I’m sure you’re all shocked to learn that HuffPo has yet another
steaming heap of clickbait triumphant OW pick-me-dance winner essay. About happiness and personal growth.
(CN files its nails.)
No, no, it’s different! They get married!
(CN excuses itself to pick lint out of dryer vents.)
And she LEARNED A VERY IMPORTANT LESSON ABOUT LOVE.
(CN scrapes mold from the tile grout.)
Listen, people! Sometimes love just hits you, across a table of potato peelings. And you must act on it. Right then and leave your partners and abandon small children because Ruby McConnell is just that amazing. And you all must know this.
Clearly, a few bazillion of you know this, because you sent “My Husband And I Left Our Spouses To Be Together. Here’s What I’ve Learned About Love” to the Universal Bullshit Translator. Which I had to wake from a deep poolside slumber, tanning its sprockets.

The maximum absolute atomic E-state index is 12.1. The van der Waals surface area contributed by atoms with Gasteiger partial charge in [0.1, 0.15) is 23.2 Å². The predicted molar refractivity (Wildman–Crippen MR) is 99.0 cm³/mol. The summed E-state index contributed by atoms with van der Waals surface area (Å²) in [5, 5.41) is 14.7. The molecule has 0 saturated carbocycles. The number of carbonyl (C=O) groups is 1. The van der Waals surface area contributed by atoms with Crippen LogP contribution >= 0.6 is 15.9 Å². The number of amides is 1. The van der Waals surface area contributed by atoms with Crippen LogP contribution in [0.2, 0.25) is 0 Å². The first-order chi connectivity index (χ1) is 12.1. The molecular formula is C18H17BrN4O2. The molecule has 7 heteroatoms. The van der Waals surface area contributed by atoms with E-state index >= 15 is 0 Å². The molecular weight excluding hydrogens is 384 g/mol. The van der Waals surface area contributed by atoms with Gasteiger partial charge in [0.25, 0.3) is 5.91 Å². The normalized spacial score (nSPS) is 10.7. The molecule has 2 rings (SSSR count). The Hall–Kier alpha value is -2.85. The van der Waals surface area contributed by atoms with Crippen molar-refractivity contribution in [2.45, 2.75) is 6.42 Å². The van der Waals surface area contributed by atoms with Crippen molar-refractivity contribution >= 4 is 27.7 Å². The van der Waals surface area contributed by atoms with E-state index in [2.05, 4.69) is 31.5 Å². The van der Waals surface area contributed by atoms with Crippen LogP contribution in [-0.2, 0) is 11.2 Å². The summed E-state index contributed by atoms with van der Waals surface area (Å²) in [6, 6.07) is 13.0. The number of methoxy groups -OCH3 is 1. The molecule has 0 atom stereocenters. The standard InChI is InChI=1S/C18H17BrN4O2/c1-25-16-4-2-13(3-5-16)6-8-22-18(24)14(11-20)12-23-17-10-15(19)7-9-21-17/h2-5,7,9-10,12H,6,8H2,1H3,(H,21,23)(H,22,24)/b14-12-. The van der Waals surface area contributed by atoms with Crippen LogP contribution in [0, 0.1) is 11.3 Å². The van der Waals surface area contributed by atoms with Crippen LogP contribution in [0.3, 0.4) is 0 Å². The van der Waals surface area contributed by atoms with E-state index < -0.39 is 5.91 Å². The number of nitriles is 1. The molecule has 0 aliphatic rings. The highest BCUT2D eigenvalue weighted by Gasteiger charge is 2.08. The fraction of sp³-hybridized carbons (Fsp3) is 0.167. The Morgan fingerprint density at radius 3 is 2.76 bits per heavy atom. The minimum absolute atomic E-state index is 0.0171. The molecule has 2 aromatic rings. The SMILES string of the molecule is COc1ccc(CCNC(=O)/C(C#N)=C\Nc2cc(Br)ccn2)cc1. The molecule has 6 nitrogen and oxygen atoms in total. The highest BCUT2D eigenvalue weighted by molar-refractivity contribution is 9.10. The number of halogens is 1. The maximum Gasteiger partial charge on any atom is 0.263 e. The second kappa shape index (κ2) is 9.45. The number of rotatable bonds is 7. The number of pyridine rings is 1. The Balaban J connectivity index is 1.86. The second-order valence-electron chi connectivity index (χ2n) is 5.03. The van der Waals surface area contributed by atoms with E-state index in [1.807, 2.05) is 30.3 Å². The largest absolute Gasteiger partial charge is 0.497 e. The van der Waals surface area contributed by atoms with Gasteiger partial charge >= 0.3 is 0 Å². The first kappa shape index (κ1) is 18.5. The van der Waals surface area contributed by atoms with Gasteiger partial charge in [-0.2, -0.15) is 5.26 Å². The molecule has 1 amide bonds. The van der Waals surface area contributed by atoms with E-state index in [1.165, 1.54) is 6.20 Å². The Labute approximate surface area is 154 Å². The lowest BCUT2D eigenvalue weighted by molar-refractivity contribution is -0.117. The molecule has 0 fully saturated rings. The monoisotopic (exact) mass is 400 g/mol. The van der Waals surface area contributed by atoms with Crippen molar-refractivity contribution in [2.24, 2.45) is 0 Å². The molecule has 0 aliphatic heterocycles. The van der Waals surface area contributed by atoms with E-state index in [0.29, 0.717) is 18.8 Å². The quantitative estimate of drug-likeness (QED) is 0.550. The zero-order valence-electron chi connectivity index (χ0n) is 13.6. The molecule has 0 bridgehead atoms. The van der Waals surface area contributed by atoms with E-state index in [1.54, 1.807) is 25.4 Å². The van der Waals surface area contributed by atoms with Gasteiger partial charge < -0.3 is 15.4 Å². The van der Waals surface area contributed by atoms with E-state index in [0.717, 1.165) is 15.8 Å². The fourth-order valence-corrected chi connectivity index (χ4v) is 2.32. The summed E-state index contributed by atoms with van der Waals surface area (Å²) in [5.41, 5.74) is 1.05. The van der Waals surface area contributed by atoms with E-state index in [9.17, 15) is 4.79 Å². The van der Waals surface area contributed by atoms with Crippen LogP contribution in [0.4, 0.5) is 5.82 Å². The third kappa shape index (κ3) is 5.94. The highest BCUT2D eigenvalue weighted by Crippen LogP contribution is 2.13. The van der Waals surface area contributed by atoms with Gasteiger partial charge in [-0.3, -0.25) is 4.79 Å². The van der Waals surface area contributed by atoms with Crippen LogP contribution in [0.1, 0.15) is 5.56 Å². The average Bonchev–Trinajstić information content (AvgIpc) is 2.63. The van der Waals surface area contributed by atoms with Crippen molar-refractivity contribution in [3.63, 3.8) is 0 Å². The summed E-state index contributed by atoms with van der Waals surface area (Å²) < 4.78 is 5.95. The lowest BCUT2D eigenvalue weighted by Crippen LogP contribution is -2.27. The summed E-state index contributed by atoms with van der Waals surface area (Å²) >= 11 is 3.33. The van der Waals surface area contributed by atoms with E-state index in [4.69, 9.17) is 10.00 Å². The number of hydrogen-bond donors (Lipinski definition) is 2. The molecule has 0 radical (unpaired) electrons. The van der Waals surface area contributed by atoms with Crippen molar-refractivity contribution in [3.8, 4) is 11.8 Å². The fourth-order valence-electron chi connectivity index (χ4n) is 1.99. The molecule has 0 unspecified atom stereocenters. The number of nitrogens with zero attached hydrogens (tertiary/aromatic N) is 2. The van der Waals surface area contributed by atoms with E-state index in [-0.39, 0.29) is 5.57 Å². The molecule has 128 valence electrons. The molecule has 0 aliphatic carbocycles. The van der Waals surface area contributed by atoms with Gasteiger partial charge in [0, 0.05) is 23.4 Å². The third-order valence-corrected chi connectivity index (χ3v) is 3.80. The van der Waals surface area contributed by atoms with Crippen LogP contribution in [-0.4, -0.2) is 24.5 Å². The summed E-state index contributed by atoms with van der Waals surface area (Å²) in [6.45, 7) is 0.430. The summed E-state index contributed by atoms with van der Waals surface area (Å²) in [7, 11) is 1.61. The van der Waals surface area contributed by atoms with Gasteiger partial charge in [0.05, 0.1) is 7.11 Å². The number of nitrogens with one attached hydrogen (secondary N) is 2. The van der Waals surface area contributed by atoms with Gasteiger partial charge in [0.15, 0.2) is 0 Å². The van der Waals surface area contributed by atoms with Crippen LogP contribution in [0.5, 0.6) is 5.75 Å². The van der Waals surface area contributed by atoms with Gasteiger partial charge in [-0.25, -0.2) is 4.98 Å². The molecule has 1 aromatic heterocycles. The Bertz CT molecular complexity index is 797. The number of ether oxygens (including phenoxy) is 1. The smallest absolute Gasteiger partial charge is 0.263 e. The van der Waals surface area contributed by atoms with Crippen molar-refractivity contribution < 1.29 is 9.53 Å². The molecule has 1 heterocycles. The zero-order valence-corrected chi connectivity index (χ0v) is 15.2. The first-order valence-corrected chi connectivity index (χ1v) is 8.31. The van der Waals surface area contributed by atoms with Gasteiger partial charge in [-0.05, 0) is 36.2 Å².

“I am in no mood for snark,” it grumped.
It winked its periscope, intrigued.
“I wonder how many eggs each salmon mother lays, if she will ever know how many children she has. I return to the stream. I eat a stale cookie and think about Christmas.”
“You made that up,” it accused.
No! There are photos of sad birds on frozen branches. And delicious non sequiturs like:
“Rivers spill over their banks. Fields become lakes and lambs stand leg-high in the mud. Inside at the piano I keep time to its gentle waltz.”
“Okay, I see the snark possibilities,” it conceded. “Bring me the bullshit.”
I could only convince the UBT to translate portions of this screed. If you want the full assault on your literary senses, read it in its entirety. Abridged version: Girl meets man-child while working a state fair burger tent. For reasons unexplained, they return to this three-day gig for 16 years, (Do they need the money that badly? Is feeding grease to hippies so compelling?) where finally they fall madly, deeply, spouse-abandoning in love. The legal fallout takes three years. They marry and quit their day jobs. If the kids are adjusting, who cares, #happiness.